Spanish translation available.

Hennessy, Julie, Rebecca Frazzano and Evan Meagher. 2010. Tartans in Thailand: Pernod Ricard’s Thai Whisky War of 2007. Case 5-210-251 (KEL502).

The case examines a competitive situation in the market for Scotch whisky in Thailand. Two multinationals fight for market share with a complex portfolio of products under the Chivas Regal, Johnnie Walker, and Ballantine brand names. Students must understand a broad array of branding, consumer behavior, pricing, and regulatory issues in order to arrive at recommendations for Chivas Regal to defend against recent gains of Johnnie Walker. The case can be taught with a focus on the Chivas Regal 12 Year product and recommendations for its growth, but also can be taught as a broader portfolio case, with students aligning a portfolio of Chivas and Ballantine products at different quality levels to maximize sales and profit.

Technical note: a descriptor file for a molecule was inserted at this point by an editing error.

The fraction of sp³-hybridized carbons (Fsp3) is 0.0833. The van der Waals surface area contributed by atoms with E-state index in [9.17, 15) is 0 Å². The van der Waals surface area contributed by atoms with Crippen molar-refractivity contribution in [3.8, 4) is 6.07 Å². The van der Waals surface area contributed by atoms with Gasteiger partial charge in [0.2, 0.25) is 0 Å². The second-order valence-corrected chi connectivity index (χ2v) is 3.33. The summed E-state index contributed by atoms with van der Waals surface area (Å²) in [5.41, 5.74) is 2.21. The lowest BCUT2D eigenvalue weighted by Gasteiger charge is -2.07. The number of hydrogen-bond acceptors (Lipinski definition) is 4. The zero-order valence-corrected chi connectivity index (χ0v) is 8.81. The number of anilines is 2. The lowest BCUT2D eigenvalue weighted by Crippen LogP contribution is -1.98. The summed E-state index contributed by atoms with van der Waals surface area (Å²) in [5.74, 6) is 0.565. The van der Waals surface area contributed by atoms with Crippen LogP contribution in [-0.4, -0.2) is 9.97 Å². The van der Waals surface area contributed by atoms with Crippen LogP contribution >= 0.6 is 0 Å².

Hennessy, JulieAlice Tybout and Jill Carter. 2004. Maybelline Inc.: About Face. Case 5-104-043 (KEL112).

Maybelline is the world’s leading mass cosmetic company, with tremendous success and commanding market share, particularly in the “eye make-up” category. But Maybelline also acknowledges a weakness in the strategic “face” segment, most notably in the profitable "foundations" product lines. This case approaches the challenge of successfully growing this important category through looking at every aspect a company would need to make this move, including: consumer marketing strategy; consumer behavior and purchasing patterns; demographic analysis; segmentation and targeting; product management; distribution channels; pricing; advertising; and understanding the competitive environment.